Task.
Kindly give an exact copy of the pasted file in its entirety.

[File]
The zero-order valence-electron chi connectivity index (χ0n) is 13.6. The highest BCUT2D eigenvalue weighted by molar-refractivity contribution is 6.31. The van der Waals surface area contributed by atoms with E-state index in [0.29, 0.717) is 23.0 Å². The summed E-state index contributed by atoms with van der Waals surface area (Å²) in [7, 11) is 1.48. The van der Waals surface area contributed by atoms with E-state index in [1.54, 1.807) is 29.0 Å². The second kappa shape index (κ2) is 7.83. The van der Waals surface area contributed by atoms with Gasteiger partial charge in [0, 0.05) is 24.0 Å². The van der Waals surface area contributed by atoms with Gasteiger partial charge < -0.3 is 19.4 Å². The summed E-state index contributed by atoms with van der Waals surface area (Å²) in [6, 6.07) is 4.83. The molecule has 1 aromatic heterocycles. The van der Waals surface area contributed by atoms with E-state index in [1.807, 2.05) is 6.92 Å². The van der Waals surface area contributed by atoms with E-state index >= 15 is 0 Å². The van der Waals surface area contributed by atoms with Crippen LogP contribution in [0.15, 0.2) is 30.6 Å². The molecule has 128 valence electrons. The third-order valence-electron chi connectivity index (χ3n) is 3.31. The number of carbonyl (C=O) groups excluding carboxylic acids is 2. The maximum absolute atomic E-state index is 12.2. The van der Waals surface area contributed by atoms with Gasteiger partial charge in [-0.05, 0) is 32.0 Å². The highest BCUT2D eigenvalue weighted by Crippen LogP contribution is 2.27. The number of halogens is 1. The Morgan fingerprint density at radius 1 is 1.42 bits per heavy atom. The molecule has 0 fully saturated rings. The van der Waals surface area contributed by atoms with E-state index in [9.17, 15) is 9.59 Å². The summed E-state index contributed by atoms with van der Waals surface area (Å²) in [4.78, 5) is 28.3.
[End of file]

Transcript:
The zero-order valence-electron chi connectivity index (χ0n) is 13.6. The highest BCUT2D eigenvalue weighted by molar-refractivity contribution is 6.31. The van der Waals surface area contributed by atoms with E-state index in [0.29, 0.717) is 23.0 Å². The summed E-state index contributed by atoms with van der Waals surface area (Å²) in [7, 11) is 1.48. The van der Waals surface area contributed by atoms with E-state index in [1.54, 1.807) is 29.0 Å². The second kappa shape index (κ2) is 7.83. The van der Waals surface area contributed by atoms with Gasteiger partial charge in [0, 0.05) is 24.0 Å². The van der Waals surface area contributed by atoms with Gasteiger partial charge < -0.3 is 19.4 Å². The summed E-state index contributed by atoms with van der Waals surface area (Å²) in [6, 6.07) is 4.83. The molecule has 1 aromatic heterocycles. The van der Waals surface area contributed by atoms with E-state index in [1.807, 2.05) is 6.92 Å². The van der Waals surface area contributed by atoms with E-state index >= 15 is 0 Å². The van der Waals surface area contributed by atoms with Crippen LogP contribution in [0.15, 0.2) is 30.6 Å². The molecule has 128 valence electrons. The third-order valence-electron chi connectivity index (χ3n) is 3.31. The number of carbonyl (C=O) groups excluding carboxylic acids is 2. The maximum absolute atomic E-state index is 12.2. The van der Waals surface area contributed by atoms with Gasteiger partial charge in [-0.05, 0) is 32.0 Å². The highest BCUT2D eigenvalue weighted by Crippen LogP contribution is 2.27. The number of halogens is 1. The Morgan fingerprint density at radius 1 is 1.42 bits per heavy atom. The molecule has 0 fully saturated rings. The van der Waals surface area contributed by atoms with E-state index in [9.17, 15) is 9.59 Å². The summed E-state index contributed by atoms with van der Waals surface area (Å²) in [4.78, 5) is 28.3.